"Why?" Your reader will also want to know what's at stake in your claim: Why does your interpretation of a phenomenon matter to anyone beside you? This question addresses the larger implications of your thesis. It allows your readers to understand your essay within a larger context. In answering "why", your essay explains its own significance. Although you might gesture at this question in your introduction, the fullest answer to it properly belongs at your essay's end. If you leave it out, your readers will experience your essay as unfinished—or, worse, as pointless or insular.
Mapping an Essay
Structuring your essay according to a reader's logic means examining your thesis and anticipating what a reader needs to know, and in what sequence, in order to grasp and be convinced by your argument as it unfolds. The easiest way to do this is to map the essay's ideas via a written narrative. Such an account will give you a preliminary record of your ideas, and will allow you to remind yourself at every turn of the reader's needs in understanding your idea.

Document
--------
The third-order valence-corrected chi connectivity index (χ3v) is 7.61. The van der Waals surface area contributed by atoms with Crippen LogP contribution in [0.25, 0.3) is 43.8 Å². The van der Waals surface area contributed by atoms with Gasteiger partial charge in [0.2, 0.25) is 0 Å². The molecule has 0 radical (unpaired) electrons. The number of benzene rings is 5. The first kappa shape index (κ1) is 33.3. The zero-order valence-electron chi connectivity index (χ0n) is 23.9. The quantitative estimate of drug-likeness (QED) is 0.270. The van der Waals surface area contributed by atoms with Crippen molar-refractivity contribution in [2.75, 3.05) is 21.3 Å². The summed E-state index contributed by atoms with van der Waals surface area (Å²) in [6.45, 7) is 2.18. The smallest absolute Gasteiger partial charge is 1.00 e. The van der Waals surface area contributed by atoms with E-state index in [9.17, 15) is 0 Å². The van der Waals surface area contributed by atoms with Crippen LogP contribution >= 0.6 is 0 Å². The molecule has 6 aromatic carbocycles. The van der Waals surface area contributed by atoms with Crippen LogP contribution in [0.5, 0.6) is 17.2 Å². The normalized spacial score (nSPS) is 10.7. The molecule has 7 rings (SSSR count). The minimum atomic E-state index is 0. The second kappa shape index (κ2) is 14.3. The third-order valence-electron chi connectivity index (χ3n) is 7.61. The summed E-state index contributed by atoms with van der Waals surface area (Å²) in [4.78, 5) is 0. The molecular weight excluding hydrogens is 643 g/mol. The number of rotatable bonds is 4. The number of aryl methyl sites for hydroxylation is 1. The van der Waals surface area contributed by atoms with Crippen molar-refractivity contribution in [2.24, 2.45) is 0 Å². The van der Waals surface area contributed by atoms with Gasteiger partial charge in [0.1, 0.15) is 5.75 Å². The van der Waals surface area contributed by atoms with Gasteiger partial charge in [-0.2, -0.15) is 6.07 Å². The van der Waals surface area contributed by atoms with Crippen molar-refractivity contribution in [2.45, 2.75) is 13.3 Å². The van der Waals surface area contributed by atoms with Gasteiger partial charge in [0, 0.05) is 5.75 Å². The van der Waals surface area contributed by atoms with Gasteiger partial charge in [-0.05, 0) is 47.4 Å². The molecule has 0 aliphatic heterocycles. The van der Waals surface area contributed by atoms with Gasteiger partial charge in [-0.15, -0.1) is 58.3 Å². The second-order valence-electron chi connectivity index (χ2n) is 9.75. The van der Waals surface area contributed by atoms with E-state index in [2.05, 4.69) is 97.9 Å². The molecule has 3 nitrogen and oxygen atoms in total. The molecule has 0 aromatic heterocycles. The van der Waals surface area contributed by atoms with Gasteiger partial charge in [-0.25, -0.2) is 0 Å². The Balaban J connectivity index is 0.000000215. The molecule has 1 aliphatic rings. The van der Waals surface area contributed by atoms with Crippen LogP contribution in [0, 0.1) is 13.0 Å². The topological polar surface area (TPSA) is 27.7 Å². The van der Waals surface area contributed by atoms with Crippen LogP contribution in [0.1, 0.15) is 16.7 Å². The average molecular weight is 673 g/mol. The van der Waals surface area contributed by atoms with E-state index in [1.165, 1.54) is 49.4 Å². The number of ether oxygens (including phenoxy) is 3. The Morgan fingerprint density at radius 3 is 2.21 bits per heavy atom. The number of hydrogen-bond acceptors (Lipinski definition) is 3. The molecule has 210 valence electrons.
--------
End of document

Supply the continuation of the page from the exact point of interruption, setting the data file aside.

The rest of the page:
Essay maps ask you to predict where your reader will expect background information, counterargument, close analysis of a primary source, or a turn to secondary source material. Essay maps are not concerned with paragraphs so much as with sections of an essay. They anticipate the major argumentative moves you expect your essay to make. Try making your map like this: